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9 Famous Authors Who Did Stints in Mental Institutions

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Everyone knows that all authors are totally crazy, right? After all, that’s what makes so many of them so brilliant. But today, on the anniversary of Ezra Pound’s federally mandated release from St. Elizabeth’s Hospital for the criminally insane, where he had been held for 13 years following his arrest on charges of treason, we celebrate those authors who have actually been institutionalized for their mental illnesses (or, in some cases, for what others thought was mental illness).
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The 10 Greatest Moustaches in History

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It’s officially Movember, which means that stalwart fellows across the country will be growing out the area above their upper lips, whether to promote awareness about prostate and testicular cancer initiatives or just to promote their manliness to their friends. But the young men of the current day have nothing on the mustaches of yore, whether famous literary moustaches or, as we’ve collected here, the lip-beards of historical figures (and we’re sorry ladies, but Tom Selleck is not a historical figure). Click through to see our nominations for the ten greatest moustaches from the history books, and if we’ve missed your favorite, add him on in the comments.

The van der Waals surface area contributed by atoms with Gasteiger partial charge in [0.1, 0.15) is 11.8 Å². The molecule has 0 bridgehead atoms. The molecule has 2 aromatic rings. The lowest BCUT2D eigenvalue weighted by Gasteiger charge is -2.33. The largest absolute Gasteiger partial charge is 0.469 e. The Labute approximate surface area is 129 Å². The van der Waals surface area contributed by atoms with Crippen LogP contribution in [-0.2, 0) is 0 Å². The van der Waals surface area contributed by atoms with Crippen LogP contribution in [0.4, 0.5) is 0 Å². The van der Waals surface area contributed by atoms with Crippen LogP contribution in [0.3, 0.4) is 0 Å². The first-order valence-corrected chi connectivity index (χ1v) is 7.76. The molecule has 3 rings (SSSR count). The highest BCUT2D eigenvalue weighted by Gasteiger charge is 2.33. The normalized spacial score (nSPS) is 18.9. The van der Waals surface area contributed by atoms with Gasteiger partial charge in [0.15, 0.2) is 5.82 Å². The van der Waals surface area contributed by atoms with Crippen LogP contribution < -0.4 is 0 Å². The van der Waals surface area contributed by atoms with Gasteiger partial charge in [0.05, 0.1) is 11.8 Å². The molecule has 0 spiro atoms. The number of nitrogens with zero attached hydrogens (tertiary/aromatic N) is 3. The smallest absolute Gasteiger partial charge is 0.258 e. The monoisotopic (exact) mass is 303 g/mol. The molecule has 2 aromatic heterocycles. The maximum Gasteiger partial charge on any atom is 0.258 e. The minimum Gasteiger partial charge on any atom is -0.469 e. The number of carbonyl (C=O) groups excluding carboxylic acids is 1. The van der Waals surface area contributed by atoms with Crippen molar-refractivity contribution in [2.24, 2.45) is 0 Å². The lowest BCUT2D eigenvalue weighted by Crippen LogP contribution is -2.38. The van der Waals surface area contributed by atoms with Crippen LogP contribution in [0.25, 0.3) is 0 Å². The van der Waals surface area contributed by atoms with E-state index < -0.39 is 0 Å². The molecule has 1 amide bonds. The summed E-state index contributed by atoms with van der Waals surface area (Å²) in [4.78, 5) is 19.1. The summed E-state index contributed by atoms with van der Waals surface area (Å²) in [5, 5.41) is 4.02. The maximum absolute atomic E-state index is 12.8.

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The Most Dangerous Novels of All Time

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The decades-old controversy over Salman Rushdie’s The Satanic Verses has been in the news again recently following the author’s cancelled appearance at the Jaipur Literature Festival in the wake of reported death threats. This intended violence is not the first that Rushdie’s novel has inspired, and his is definitely not the first real-life danger to come from literature. In fact, several books are reputed to have inspired or informed violence over the years, to varying degrees. The debate over whether the impulse to violence can originate from media — whether film, video games, or books — is a complex one, and we’re not seeking to answer it here, though we tend to think that no piece of media can incite a healthy mind to violent deeds (and the violence in Rushdie’s case is definitely directly caused by dissent over the book). However, several real-life crimes have been linked to works of literature, and therefore we must consider them at least a little more dangerous than say, Pride and Prejudice. Nota bene: this is a list of dangerous novels, so any potentially harmful propaganda, religious texts and nonfiction are all ineligible. Click through to check out our list, and get ready to scan your friends’ bookshelves for signs of insanity.